4 to 8 April 2007
Germany: Babelsburg - Potsdam - Berlin - Belzig
On Wednesday afternoon I took the train to Luton where I met up with Catherine, and we flew to Berlin Shönefeld in the evening. A long day of travelling, especially for Catherine who started in Ireland. I had my new camera to play with.
The train journey from the airport turned out to be twice as long as we had expected, and started with us being unable to find the right option on the ticket machines, of which there were at least two types. Fortunately two kind people on the train helped us, a man and then a young woman called Silke who was studying in Berlin. The train took us via Friedrichstrasse station in the centre of Berlin, often running above street level so we got a preview of the city's lights, waterways and buildings that we would discover properly on Saturday.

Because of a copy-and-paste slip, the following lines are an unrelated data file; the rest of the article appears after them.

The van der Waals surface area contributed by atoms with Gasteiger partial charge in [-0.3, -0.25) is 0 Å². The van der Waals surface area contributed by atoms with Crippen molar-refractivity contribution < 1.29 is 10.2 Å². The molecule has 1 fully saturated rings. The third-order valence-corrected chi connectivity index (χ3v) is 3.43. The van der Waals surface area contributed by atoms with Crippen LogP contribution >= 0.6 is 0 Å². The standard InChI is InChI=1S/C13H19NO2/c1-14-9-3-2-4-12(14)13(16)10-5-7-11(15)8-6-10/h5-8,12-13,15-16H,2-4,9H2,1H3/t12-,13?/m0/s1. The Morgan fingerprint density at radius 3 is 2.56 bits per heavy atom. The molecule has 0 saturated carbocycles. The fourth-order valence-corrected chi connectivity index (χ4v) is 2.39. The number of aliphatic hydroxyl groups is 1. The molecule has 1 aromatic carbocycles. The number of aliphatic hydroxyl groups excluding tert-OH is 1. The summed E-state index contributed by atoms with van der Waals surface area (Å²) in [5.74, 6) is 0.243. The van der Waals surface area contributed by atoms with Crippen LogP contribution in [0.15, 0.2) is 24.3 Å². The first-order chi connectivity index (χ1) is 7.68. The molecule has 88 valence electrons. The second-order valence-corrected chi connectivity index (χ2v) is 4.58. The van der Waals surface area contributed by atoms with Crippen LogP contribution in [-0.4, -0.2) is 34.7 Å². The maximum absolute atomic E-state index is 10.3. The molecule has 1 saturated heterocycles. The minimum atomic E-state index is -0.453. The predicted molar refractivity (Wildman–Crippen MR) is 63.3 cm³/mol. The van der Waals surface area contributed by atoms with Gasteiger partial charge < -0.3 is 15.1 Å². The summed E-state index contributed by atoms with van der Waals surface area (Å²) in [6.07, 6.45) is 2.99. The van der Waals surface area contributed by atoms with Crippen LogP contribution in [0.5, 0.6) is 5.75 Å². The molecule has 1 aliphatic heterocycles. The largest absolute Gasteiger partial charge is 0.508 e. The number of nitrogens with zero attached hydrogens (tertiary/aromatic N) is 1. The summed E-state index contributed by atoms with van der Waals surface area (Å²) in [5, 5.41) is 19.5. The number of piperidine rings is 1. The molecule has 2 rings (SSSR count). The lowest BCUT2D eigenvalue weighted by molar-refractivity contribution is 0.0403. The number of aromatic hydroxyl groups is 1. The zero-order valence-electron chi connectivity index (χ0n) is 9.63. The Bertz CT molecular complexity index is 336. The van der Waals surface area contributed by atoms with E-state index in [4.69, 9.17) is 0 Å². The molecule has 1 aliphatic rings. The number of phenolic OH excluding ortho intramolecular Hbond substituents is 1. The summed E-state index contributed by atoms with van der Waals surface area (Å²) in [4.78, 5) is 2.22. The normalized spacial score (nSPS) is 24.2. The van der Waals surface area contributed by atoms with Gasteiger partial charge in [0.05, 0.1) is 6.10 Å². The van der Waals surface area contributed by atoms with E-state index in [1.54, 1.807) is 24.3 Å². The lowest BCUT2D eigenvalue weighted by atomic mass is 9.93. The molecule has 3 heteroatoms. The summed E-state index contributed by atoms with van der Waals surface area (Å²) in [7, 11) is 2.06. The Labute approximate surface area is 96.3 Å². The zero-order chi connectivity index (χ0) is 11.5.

Ten minutes' walk from the station we found the modern hostel Am Wannsee about midnight and were let in by one of a group of smokers gathered on the front steps. Catherine had rung ahead to say that we were going to be late - and then later - and the man who had stayed up to check us in said, "You are very late!" in a German accent that hid from us whether he was very displeased or only mildly exasperated. He gave us a room on the top floor, with a big window which opened to let in the moonlight and fortunately no noise from the nearby road or railway. In the early morning the birds sang so loudly that Catherine woke and had to shut them out. We got up to find this pretty view over Wannsee. Look at all the mistletoe in the tree - a sign of good clean air. There was lots more of it in other trees. We went down to the dining room to find lots of other guests, mostly German, and had a nice breakfast of bread, jam, cheese, meat, pineapple yoghurt, and coffee. C was unimpressed by the English tea. Then we walked back to the station to continue to Babelsburg and check in at the next hostel for the rest of our stay.